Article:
Denial is an unconscious defense against knowing that which is too threatening to know. It is denial that allows us to remain unaware of our compassion fatigue until we grind ourselves into the ground, no longer able to ignore our own symptoms.
Denial comes in different forms including minimizing. To minimize means to trivialize a painful situation by comparing it with another that we deem to be worse. In Trauma Stewardship, author Laura van Dernoot Lipsky says,
"This coping strategy is at its worst when you've witnessed so much that you begin to downplay anything that doesn't fall into the most extreme category of hardship ... internally, you are thinking something like, 'I cannot believe this conversation is taking 20 minutes of my time. There wasn't even a weapon involved.' "
Denial is also evident when we intellectualize or rationalize our pain, stripping a traumatic experience of it's emotional impact or explaining away our responsibility for it.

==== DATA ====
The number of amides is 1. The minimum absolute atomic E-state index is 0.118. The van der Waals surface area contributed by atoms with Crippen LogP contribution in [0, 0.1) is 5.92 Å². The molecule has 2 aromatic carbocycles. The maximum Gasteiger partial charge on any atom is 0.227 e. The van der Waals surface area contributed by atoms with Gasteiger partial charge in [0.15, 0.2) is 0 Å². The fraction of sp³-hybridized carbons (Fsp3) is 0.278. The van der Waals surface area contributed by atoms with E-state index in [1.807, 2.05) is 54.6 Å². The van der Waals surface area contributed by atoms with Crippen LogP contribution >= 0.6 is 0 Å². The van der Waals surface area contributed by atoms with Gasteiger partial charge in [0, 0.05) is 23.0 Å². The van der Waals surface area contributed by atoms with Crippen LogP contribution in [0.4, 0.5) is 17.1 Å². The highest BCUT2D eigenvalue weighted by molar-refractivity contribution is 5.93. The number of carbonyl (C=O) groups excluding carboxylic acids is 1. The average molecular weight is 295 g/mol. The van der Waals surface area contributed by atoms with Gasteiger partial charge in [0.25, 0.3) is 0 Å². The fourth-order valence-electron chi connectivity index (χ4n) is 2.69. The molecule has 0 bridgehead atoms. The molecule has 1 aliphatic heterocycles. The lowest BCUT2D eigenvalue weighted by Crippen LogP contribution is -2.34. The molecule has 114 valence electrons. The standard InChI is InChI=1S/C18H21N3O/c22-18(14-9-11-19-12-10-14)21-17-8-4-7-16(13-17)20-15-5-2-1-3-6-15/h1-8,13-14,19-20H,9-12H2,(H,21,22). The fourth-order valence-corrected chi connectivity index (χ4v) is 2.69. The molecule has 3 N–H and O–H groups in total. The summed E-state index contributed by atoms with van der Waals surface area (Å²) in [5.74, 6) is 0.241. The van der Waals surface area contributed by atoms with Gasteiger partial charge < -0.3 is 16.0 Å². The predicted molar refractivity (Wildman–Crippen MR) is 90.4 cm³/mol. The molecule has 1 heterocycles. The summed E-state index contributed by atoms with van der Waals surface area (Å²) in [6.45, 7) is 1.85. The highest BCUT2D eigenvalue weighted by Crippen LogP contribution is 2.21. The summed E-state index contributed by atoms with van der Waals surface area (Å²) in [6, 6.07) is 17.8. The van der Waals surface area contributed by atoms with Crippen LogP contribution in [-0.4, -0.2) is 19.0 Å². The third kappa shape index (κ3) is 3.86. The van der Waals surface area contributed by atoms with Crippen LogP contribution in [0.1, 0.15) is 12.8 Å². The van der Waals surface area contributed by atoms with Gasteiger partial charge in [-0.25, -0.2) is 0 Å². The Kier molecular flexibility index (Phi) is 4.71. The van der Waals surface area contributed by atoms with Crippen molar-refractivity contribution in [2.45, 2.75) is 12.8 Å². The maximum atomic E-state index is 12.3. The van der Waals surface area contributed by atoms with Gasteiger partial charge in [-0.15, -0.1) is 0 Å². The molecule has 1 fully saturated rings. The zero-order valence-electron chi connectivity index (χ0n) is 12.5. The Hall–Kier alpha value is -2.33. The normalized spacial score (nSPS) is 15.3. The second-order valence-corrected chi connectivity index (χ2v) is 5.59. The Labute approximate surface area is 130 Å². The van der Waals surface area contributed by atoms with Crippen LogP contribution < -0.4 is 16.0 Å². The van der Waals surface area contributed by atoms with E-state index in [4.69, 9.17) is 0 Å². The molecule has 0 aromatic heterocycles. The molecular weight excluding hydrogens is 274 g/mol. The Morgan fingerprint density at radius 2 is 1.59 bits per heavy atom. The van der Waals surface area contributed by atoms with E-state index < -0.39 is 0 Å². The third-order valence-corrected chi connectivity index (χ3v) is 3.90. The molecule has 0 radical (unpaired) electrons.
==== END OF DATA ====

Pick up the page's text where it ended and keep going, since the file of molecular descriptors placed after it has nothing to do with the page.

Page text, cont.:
Some degree of denial (functional denial) is healthy when it helps us through situations that would be otherwise overwhelming but deep, prolonged denial can cause us to ignore symptoms that are potentially psyche-threatening or even life-threatening.
So, how are we to deal with our denial so that we can recognize and heal our compassion fatigue? The first answer is, "gently". It rarely helps to wrench away the protective layers of denial. It is usually best to come at it obliquely, within a context of safety and support.
To come through our denial of primary traumatic stress, secondary traumatic stress, burnout or compassion fatigue, we need to move through a process of validating our trauma and loss experiences and acknowledging the feelings associated with those experiences. We need to reclaim the details of our trauma story, in our current work and in the past, and as we reclaim our truth, we can move on from denial and pain to transformation and resiliency.